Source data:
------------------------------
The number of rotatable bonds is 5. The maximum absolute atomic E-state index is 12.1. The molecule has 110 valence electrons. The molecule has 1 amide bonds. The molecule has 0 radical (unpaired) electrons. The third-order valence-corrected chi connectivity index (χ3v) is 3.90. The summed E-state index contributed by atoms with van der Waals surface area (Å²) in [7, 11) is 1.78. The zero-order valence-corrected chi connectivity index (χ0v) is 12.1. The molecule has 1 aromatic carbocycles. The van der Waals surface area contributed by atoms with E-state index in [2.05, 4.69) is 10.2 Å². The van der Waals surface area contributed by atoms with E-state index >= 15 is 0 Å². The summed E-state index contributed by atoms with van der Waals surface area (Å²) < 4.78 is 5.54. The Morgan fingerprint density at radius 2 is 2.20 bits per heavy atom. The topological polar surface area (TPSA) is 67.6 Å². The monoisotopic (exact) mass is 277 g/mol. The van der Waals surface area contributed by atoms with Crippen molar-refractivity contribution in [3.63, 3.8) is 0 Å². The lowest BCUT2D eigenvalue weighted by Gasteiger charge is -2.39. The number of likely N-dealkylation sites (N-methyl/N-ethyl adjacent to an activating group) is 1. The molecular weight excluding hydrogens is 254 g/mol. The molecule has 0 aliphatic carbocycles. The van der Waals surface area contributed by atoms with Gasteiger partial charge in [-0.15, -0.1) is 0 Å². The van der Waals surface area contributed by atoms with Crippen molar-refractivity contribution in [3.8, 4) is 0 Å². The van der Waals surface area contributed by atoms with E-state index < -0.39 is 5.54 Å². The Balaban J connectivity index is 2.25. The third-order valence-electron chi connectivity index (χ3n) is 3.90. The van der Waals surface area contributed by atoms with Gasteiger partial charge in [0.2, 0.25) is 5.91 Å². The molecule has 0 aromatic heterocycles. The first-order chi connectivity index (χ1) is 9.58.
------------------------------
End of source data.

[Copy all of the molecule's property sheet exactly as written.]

The number of rotatable bonds is 5. The maximum absolute atomic E-state index is 12.1. The molecule has 110 valence electrons. The molecule has 1 amide bonds. The molecule has 0 radical (unpaired) electrons. The third-order valence-corrected chi connectivity index (χ3v) is 3.90. The summed E-state index contributed by atoms with van der Waals surface area (Å²) in [7, 11) is 1.78. The zero-order valence-corrected chi connectivity index (χ0v) is 12.1. The molecule has 1 aromatic carbocycles. The van der Waals surface area contributed by atoms with E-state index in [2.05, 4.69) is 10.2 Å². The van der Waals surface area contributed by atoms with E-state index >= 15 is 0 Å². The summed E-state index contributed by atoms with van der Waals surface area (Å²) < 4.78 is 5.54. The Morgan fingerprint density at radius 2 is 2.20 bits per heavy atom. The topological polar surface area (TPSA) is 67.6 Å². The monoisotopic (exact) mass is 277 g/mol. The van der Waals surface area contributed by atoms with Crippen molar-refractivity contribution in [3.63, 3.8) is 0 Å². The lowest BCUT2D eigenvalue weighted by Gasteiger charge is -2.39. The number of likely N-dealkylation sites (N-methyl/N-ethyl adjacent to an activating group) is 1. The molecular weight excluding hydrogens is 254 g/mol. The molecule has 0 aliphatic carbocycles. The van der Waals surface area contributed by atoms with Gasteiger partial charge in [-0.15, -0.1) is 0 Å². The van der Waals surface area contributed by atoms with Crippen molar-refractivity contribution in [3.8, 4) is 0 Å². The van der Waals surface area contributed by atoms with E-state index < -0.39 is 5.54 Å². The Balaban J connectivity index is 2.25. The third-order valence-electron chi connectivity index (χ3n) is 3.90. The van der Waals surface area contributed by atoms with Gasteiger partial charge in [0.2, 0.25) is 5.91 Å². The molecule has 0 aromatic heterocycles. The first-order chi connectivity index (χ1) is 9.58.